For [Vietnamese] northerners, fermented pickles are part and parcel of daily meals, but for locals in central provinces, particularly Nghe An, nhút (pickle made from young jackfruit) is a real specialty.
Ho Thi Nguyet from the rural district of Thanh Chuong said most households in the province know how to make nhút but the most delicious came from her district.
Asked why it is called nhút, Nguyet said it meant jackfruit and Thanh Chuong was famous for its fragrant jackfruit.
In the past due to the barren land with white sand and hot winds sweeping in from Laos (locally known as the dry hot wind from Laos), locals often went hungry for at least several months of the year. To alleviate their hunger, they boiled young jackfruit to dip in chẹo (a unique sauce made from soy sauce and peanuts) to eat instead of rice.
“But jackfruit is only available in the summer so housewives fermented it to be eaten year-round. Since then nhút has been a popular dish which reminds locals of when they were facing a very hard time,” said Nguyet.
Asked how to make nhút, Nguyet said when the jackfruit season arrives, most women in her district are excited.
Ingredients include salt, ginger leaves, chilli, cane, water and galangal.
“I choose young jackfruit with seeds that are not covered to make the nhút tastier,” said Nguyet, noting that after peeling off the skin, she cuts the inside into threads and soaks them in stock for two hours until the threads turn white and then dries them in the sun for several hours before mixing with salt.
The last stage is to put 2-3 sugarcane chunks in the bottom of the jar before adding the nhút, chili, ginger leaves and galangal root then pouring cooled boiled water into the jar.
“I often use a bamboo frame to press these ingredients to stop them from turning black,” said Nguyet, adding that the fermented nhút should be soaked for 5-6 days.
Apart from the young jackfruit flesh, Nguyet said she also uses the fruit’s fibres locally known as xơ mít to make nhút but they take two days to ferment.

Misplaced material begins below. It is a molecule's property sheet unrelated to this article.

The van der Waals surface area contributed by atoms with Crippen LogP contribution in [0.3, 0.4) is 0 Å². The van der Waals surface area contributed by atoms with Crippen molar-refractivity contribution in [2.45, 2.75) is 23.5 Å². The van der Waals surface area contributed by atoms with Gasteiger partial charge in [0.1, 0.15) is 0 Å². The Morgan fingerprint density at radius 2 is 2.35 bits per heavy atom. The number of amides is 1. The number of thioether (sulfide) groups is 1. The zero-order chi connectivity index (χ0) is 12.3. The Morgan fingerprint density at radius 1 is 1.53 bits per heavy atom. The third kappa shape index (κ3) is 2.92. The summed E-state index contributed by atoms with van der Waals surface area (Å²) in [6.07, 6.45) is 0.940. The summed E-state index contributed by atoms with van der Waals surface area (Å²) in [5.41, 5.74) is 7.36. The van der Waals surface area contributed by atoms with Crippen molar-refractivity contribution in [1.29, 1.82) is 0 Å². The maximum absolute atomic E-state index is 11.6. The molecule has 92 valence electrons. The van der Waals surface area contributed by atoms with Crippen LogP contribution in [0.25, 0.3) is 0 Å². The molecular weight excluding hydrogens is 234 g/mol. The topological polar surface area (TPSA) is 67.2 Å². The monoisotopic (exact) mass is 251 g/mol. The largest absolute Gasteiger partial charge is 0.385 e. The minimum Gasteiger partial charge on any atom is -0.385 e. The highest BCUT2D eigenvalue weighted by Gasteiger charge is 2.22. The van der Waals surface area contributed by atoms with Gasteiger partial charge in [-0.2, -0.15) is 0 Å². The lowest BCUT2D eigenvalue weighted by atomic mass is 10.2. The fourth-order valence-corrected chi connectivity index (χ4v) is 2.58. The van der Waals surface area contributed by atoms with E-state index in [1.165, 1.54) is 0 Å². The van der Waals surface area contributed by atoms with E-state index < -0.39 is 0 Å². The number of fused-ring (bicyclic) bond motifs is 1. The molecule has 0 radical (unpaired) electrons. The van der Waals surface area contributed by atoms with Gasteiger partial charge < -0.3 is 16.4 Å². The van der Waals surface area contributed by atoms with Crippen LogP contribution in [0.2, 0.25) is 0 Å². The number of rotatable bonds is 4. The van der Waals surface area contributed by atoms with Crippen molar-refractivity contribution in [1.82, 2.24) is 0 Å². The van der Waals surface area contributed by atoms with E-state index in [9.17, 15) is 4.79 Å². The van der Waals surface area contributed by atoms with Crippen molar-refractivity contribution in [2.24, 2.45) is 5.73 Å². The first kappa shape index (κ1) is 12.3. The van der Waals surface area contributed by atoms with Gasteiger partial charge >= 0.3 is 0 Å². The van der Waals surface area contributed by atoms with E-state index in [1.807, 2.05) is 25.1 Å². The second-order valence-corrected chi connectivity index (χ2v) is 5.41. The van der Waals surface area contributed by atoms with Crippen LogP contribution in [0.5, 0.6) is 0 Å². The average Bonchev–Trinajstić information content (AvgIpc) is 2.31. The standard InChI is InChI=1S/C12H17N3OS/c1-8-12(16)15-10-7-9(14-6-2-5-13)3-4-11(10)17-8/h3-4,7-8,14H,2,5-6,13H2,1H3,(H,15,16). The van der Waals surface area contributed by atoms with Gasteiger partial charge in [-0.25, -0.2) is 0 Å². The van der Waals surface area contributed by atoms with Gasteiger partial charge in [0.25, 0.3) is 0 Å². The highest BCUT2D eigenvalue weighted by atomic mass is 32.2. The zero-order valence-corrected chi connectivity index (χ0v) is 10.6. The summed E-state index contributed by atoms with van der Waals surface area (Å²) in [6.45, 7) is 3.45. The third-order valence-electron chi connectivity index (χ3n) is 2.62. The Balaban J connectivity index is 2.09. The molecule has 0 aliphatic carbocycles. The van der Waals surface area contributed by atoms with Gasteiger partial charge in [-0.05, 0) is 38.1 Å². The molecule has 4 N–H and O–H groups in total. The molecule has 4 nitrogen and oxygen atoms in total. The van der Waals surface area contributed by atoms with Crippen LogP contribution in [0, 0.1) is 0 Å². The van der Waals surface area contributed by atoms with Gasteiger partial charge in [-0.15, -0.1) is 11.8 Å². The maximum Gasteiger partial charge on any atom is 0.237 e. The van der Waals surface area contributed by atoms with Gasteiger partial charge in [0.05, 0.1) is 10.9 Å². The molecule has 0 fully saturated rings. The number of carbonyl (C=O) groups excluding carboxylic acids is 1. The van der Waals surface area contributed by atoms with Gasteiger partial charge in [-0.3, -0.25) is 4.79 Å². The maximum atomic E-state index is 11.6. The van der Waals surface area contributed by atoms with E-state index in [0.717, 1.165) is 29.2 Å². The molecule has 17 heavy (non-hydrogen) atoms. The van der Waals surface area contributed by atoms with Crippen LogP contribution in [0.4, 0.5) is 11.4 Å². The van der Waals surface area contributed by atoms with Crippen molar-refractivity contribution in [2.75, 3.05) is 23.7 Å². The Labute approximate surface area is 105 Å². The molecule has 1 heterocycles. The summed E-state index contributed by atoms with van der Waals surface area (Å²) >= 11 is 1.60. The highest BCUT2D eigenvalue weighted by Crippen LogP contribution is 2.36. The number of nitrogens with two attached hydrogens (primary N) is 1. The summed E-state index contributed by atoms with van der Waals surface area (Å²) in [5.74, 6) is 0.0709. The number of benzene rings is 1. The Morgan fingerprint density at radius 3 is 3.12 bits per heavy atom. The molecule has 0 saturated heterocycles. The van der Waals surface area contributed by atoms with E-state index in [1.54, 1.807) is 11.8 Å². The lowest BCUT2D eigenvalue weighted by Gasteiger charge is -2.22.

Nguyet said the most enjoyable way is to eat nhút is with mint and chẹo sauce.
“You will experience the flavours of soy sauce, peppery chilli, sweet sugarcane and buttery roasted peanuts.
Nhút can be mixed with boiled bacon, roasted peanuts and mint to make a salad, or it can be fried with pig ears or pork fillets with added chili to eat with hot rice during the winter, Nguyet said, noting she often cooks nhút with tomato and fish to eat in the summer. “It helps to reduce body heat a lot.”
Although we live in Hanoi we usually have the chance to enjoy the original Thanh Chuong nhút because we are related to Nguyet, and she sends us a dozen jars every year.
Ta Thanh Binh, who is a native of Nghe An, said she likes eating nhút very much. She said she often ordered nhút from Thanh Chuong to send to her friends in Europe. “My friends told me they miss the dish so much.”
“We always have a jar of nhút at home for daily meals. It helps to give us a good appetite every day, and much more important is it’s also good for the digestion,” Binh said, noting that she also uses nhút to make sour soup.
Ingredients include fermented jackfruit fibre (one bowl), three dried shallots and fresh onions, cilantro, spices, pepper, and chilli. The dish is most enjoyable with fresh fish.
“All six of my family members agree that the dish is really good for summer. They also call it a specialty. It reminds us of our native land in Nghe An,” Binh said.